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World War Two - Spying

Detroit Spy-Ring Exposed (PM Tabloid, 1943)

Here is told the tale of Countess Grace Buchanan-Dineen, a Detroit hostess and amateur Nazi spy. She was posted to Motor City in order to report on all the goings-on there to her pals in Berlin. The FBI turned her shortly after her her arrest and she began spying for them.


The Nazi Spy Factories (Collier's Magazine, 1943)

- from Amazon:

"From businesslike German schools come the professional spy and the saboteur - cunning, ruthless, superbly trained for their specific tasks. They'll be hard to stop, says Mr. Hoover, and catching them - in time - is a job in which every American can give the FBI a hand."


Listening-In On The Enemy (Collier's Magazine, 1943)

The FBIS - short for Foreign Broadcast Intelligence Service - is the organization that listens to the world's radios for Uncle Sam. It's monitoring station in Washington has, besides editors and annalists, some sixty fantastic linguists on its staff - people who are fluent at anywhere from three or four - up to a couple of dozen, languages apiece. Their job is to intercept and translate the shortwave broadcasts of Rome, Berlin, Vichy and a score of lesser stations, which daily pour out Axis propaganda in more languages than were ever spoken in the Tower of babel."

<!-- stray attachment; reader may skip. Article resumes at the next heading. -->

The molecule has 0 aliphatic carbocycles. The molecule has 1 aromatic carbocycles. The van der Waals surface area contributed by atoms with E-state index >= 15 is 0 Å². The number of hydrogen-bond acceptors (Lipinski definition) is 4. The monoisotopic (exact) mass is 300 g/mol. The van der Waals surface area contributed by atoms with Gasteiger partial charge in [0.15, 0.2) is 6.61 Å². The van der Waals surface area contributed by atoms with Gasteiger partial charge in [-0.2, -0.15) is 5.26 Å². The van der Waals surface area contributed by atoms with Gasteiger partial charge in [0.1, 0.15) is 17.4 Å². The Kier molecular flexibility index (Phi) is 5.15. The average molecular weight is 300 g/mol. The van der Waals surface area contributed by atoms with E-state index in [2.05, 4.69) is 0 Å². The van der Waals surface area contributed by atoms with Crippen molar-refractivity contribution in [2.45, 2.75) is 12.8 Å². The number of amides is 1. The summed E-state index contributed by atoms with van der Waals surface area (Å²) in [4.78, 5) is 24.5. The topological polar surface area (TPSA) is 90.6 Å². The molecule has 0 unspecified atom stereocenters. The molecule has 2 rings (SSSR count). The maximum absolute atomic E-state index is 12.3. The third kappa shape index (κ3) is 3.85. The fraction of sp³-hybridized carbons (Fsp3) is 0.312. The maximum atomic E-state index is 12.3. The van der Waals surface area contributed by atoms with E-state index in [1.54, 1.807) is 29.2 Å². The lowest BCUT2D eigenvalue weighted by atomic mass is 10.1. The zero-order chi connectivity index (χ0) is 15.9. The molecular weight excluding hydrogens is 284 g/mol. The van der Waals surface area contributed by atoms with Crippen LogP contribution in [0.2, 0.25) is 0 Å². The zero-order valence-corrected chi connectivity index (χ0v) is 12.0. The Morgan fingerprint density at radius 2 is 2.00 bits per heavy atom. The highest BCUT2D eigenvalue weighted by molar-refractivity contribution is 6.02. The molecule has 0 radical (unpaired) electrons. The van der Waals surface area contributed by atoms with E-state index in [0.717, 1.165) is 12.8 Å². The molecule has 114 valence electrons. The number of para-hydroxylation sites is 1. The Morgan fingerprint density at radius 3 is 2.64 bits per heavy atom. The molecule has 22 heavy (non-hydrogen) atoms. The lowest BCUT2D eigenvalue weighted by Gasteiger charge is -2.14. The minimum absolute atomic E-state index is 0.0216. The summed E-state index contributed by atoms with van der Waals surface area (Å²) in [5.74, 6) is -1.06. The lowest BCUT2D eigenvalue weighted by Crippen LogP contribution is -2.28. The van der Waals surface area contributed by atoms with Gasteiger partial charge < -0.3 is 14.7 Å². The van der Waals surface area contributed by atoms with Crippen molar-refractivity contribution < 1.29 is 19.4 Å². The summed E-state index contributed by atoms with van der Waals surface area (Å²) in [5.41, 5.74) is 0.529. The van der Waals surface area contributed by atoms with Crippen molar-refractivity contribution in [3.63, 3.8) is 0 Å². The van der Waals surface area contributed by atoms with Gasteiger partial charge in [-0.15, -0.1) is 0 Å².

Japanese Spies and Their Many Troubles (PM Tabloid, 1940)

From the 1940 editorial pages of PM came this column by Henry Paynter (1899 - 1960) who wrote amusingly about the many frustrations facing Japanese spies in North America.

"The identity of almost every Japanese spy or saboteur has been known to U.S. authorities. Every instruction they have received or sent has been decoded..."

At the height of their irritation, they confided in the German Consul-General stationed in San Francisco - only to learn after the war that he was an FBI informant (you can read about him here).


Capturing The Largest Nazi Spy Ring (Newsweek Magazine, 1941)

"Following swiftly on the smashing of a spy ring in this country, a Federal grand jury in Brooklyn, N.Y., last week leveled a unique indictment at the government of Nazi Germany: it baldly accused the Third Reich of conducting, in ten countries stretching from Peru to China, a worldwide espionage plot directed against the United States."

J. Edgar Hoover tells how this ring was broken up in this 1951 article...


Enemy Agents Sought Weather Info (PM Tabloid, 1942)

Before the era of the World Wide Web, intelligence agencies had to rely on their own flunkies to gather all meteorological information they could find about a particular weather system; this explains why so many Axis spies were found with weather data among their possessions.


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